Why JPMorgan Thinks FMCG Valuations Will Remain Elevated Despite Slowdown
Valuations of India’s listed consumer goods makers are unlikely to decline even as their growth moderated amid a consumption slowdown in India, according to JPMorgan.
Slowing growth in the short term may be of some concern but valuations in India’s FMCG sector depend on medium- and long-term earnings expectations of investors, which remain intact, Latika Chopra, executive director at the global financial services firm, told BloombergQuint. “Unless there’s a further deceleration in growth, I don’t think valuation multiples are under risk for now.”
Volume growth eased for most FMCG firms in April-June 2019 as Indians are spending less on biscuits to shampoos. A BloombergQuint survey revealed that distributors now carry stock for 20-40 days, compared with 15 days till about four months ago and 10-12 days a year earlier. Another survey showed 5,000 FMCG distributors are out of business. Besides consumer goods volumes, vehicle demand is another indicator flashing red. That’s reflected in the GDP growth as the economy expanded at its slowest pace in six years in the quarter ended June.
Credit Suisse expects India’s FMCG firms to grow at the slowest pace in 15 years in the ongoing financial year. Still, there are a few companies that can grow faster than their past three-year average. Nestle India Ltd., Dabur Ltd. and Colgate-Palmolive (India) Ltd. are expected to stand out on market share gains, strong pace of product innovation and foraying into new categories, it said.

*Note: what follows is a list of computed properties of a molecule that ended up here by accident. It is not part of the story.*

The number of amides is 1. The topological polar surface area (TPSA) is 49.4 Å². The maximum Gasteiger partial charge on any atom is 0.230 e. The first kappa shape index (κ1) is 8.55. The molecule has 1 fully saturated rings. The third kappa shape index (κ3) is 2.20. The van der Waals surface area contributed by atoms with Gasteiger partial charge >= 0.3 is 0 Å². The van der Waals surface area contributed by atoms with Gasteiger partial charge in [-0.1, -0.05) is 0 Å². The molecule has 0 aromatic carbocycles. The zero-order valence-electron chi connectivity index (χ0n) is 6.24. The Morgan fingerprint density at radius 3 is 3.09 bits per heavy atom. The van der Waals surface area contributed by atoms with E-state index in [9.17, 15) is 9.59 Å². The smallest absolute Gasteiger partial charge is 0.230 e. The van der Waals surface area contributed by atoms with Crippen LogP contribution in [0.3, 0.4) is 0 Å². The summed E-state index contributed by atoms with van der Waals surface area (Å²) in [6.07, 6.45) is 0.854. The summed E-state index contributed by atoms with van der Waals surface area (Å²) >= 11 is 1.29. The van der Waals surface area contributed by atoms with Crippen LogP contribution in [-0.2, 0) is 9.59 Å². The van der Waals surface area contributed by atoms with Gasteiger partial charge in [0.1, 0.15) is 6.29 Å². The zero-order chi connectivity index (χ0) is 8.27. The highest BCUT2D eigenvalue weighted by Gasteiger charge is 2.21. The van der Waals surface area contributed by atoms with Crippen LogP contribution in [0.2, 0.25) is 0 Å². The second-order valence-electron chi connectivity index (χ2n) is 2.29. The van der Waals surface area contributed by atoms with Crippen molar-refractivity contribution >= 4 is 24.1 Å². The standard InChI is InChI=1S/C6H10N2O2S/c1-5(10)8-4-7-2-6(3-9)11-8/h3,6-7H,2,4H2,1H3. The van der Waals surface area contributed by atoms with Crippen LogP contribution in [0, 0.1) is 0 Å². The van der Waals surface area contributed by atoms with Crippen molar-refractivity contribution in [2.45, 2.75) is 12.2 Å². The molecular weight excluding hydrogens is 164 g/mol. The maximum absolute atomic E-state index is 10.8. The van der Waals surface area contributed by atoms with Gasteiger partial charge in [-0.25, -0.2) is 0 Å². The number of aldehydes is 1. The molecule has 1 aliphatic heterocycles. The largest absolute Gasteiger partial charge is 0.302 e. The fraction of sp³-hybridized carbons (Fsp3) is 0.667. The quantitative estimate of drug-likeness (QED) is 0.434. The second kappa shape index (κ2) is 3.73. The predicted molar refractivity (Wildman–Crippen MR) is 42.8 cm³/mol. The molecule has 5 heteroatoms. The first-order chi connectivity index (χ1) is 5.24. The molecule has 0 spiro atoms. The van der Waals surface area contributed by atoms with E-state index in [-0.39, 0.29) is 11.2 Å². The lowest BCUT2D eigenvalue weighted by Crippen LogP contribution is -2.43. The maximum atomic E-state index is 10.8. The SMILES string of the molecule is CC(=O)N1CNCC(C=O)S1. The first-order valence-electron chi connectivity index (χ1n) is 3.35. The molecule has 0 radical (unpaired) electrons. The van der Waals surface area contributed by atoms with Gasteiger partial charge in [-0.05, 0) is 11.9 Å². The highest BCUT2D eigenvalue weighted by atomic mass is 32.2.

While JPMorgan revised its near-term outlook for the sector’s volume growth to “low- to mid-single digit” from “mid- to high-single digit”, it expects growth to revive in the next two to three quarters.
Most of the companies in the FMCG sector, Chopra said, have strong competitive advantages and are market leaders in the categories they operate in. These companies have strong aspirations to reach out to a larger population, she said, adding the success of marketing initiatives and product strategies is evident. Thus, investors are willing to look beyond short term while investing, she said.
Chopra also said the consumer goods makers may lower prices to pass on the benefit of lower input costs to customers to sustain volumes amid the slowdown. This, along with investments in product innovation and media spends, would keep expansion of operating margins in check, she said.
WATCH | JPMorgan’s Assessment of India’s Consumption Slowdown